|A Day in the Life of Tula|
A whaling ship!
We lay side by side in the long grass, smoking flat foreign cigs, spent all afternoon talking and snogging. I was very young. Geir, a few years older, was a lot more life experienced. A merchant seaman, Norwegian, tall, strongly built, with a gaze that travelled miles.
He talked about himself, half in mixed English and French, half in mime and pencil pictures on the fag packet. “My father worked the whalers, I followed when I was old enough. The ship was the biggest thing I’d seen, a whole city on the sea. We caught whales and cut them up and everything of the whales could be sold, used or eaten.” Geir paused, looked at the sky, squinting… “There’s mist coming up river, it’ll get cooler.”
How would you start to cut up a whale? “Everyone does their bit – sharp hooks to rip through backbone, then knives, saws, machetes, anything. A dangerous time, all is covered with blood and slime, everything washed down below deck. It takes time, we tire, there are injuries. But this first trip was good, successful.” He lit a cigarette, inhaled, exhaled, brushed a kiss across my mouth.
“Next trip was big,
Weather bad, seas heavy. There were accidents. “Geir drew on the cigarette –
holding the smoke a while then exhaling slowly. “As I said, I followed my father.
We were in the catcher, chasing the whale. High waves and winds tipping us this
way and that. We lost our bearings in a trough, a harpoon line snagged under
the boat.” He took a last drag on the cigarette and handed it to me, “Finish
it,” he said, “I don’t want any more.”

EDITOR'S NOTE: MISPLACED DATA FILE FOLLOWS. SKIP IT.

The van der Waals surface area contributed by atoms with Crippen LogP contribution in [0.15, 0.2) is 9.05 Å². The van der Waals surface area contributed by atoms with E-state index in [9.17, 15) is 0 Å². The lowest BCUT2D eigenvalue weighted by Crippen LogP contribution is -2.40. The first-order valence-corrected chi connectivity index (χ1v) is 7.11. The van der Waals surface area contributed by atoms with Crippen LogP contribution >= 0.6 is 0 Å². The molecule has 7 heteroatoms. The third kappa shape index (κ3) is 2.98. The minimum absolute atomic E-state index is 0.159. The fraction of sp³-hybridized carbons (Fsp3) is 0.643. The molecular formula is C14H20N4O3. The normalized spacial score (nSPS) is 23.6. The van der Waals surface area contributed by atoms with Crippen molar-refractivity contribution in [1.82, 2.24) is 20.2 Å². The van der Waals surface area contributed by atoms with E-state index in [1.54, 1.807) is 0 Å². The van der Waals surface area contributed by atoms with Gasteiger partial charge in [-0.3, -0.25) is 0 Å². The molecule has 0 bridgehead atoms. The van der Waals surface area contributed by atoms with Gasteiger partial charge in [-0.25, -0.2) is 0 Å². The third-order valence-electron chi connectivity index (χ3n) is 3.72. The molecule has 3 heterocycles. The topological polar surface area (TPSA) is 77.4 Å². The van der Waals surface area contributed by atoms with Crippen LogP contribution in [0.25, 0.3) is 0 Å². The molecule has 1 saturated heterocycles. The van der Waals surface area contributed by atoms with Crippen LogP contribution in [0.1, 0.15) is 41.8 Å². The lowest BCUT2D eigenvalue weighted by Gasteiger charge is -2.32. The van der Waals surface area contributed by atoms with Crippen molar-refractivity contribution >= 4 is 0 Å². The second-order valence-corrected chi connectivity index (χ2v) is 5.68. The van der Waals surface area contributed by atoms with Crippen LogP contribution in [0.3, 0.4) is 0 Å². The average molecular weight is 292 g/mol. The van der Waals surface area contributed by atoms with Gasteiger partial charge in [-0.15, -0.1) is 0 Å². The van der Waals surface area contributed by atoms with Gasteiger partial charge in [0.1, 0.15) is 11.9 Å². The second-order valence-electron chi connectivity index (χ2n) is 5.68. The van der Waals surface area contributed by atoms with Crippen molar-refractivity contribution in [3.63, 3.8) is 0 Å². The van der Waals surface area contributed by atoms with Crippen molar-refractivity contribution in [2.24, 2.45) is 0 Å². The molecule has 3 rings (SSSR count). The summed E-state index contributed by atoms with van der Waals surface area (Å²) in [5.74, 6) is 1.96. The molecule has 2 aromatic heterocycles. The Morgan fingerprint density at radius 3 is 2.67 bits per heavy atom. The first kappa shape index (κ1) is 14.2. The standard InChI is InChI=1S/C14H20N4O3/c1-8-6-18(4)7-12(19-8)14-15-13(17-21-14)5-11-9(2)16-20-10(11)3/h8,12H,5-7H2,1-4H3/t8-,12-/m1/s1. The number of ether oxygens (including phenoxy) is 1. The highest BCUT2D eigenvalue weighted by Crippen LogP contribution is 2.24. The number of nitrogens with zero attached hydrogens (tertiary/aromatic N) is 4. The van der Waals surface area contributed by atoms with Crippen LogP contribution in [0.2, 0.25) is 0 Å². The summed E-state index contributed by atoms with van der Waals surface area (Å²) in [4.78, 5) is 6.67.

He lifted my hand to his cheek. “So, there we were – towed along by the whale. Very fast! The whale turned and made a great wash with his tail. The boat tipped and three of us rolled into the sea, Lars – the Swede, me, and my Father.” Geir patted my hand. “Lars just vanished, Father was swimming, shouting to me. I was shocked with cold, stiff with fear, I couldn’t get his words. Then I heard 'Swim – swim!' "
He squeezed my fingers tight, I bit my lip, said nothing. “I swam but with no progress, the current was too strong. Then Father was beside me, grabbed me close, hooked his arm under my shoulder, pulling me to the boat, slowly, so slowly. Other hands hauled me aboard. Then my father was not there.” Geir’s face was firmly set, bar a small tic in his cheek. He looked directly at me, repeated, “My Father was not there.” He shrugged, “Now I work the merchant ships.”
Geir kissed my fingertips, stood up, pulling me with him. “I smell salt from the river, the ship will leave soon. I must go.” He kissed me once more, “It was good to know you.” Then he was gone, and I felt a little older.